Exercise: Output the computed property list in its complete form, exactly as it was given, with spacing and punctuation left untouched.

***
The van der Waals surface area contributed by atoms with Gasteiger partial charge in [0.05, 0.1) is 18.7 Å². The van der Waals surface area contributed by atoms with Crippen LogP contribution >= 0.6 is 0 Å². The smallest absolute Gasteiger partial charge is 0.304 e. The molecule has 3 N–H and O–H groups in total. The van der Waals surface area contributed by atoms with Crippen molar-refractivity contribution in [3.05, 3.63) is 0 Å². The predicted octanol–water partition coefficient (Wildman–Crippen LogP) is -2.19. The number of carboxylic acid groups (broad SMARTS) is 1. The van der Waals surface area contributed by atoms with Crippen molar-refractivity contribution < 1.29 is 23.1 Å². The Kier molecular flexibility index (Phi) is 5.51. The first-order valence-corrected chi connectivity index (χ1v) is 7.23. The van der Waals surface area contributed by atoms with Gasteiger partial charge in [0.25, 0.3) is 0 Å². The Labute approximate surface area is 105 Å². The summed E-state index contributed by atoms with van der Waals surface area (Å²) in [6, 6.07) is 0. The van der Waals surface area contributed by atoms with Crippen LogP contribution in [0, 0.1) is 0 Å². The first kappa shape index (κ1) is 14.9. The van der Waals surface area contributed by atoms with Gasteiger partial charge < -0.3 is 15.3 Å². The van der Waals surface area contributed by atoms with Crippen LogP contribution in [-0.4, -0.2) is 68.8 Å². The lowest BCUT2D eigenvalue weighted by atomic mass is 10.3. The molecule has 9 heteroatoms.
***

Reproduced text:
The van der Waals surface area contributed by atoms with Gasteiger partial charge in [0.05, 0.1) is 18.7 Å². The van der Waals surface area contributed by atoms with Crippen LogP contribution >= 0.6 is 0 Å². The smallest absolute Gasteiger partial charge is 0.304 e. The molecule has 3 N–H and O–H groups in total. The van der Waals surface area contributed by atoms with Crippen molar-refractivity contribution in [3.05, 3.63) is 0 Å². The predicted octanol–water partition coefficient (Wildman–Crippen LogP) is -2.19. The number of carboxylic acid groups (broad SMARTS) is 1. The van der Waals surface area contributed by atoms with Crippen molar-refractivity contribution < 1.29 is 23.1 Å². The Kier molecular flexibility index (Phi) is 5.51. The first-order valence-corrected chi connectivity index (χ1v) is 7.23. The van der Waals surface area contributed by atoms with Gasteiger partial charge in [0.25, 0.3) is 0 Å². The Labute approximate surface area is 105 Å². The summed E-state index contributed by atoms with van der Waals surface area (Å²) in [6, 6.07) is 0. The van der Waals surface area contributed by atoms with Crippen LogP contribution in [0, 0.1) is 0 Å². The first kappa shape index (κ1) is 14.9. The van der Waals surface area contributed by atoms with Gasteiger partial charge < -0.3 is 15.3 Å². The van der Waals surface area contributed by atoms with Crippen LogP contribution in [-0.4, -0.2) is 68.8 Å². The lowest BCUT2D eigenvalue weighted by atomic mass is 10.3. The molecule has 9 heteroatoms.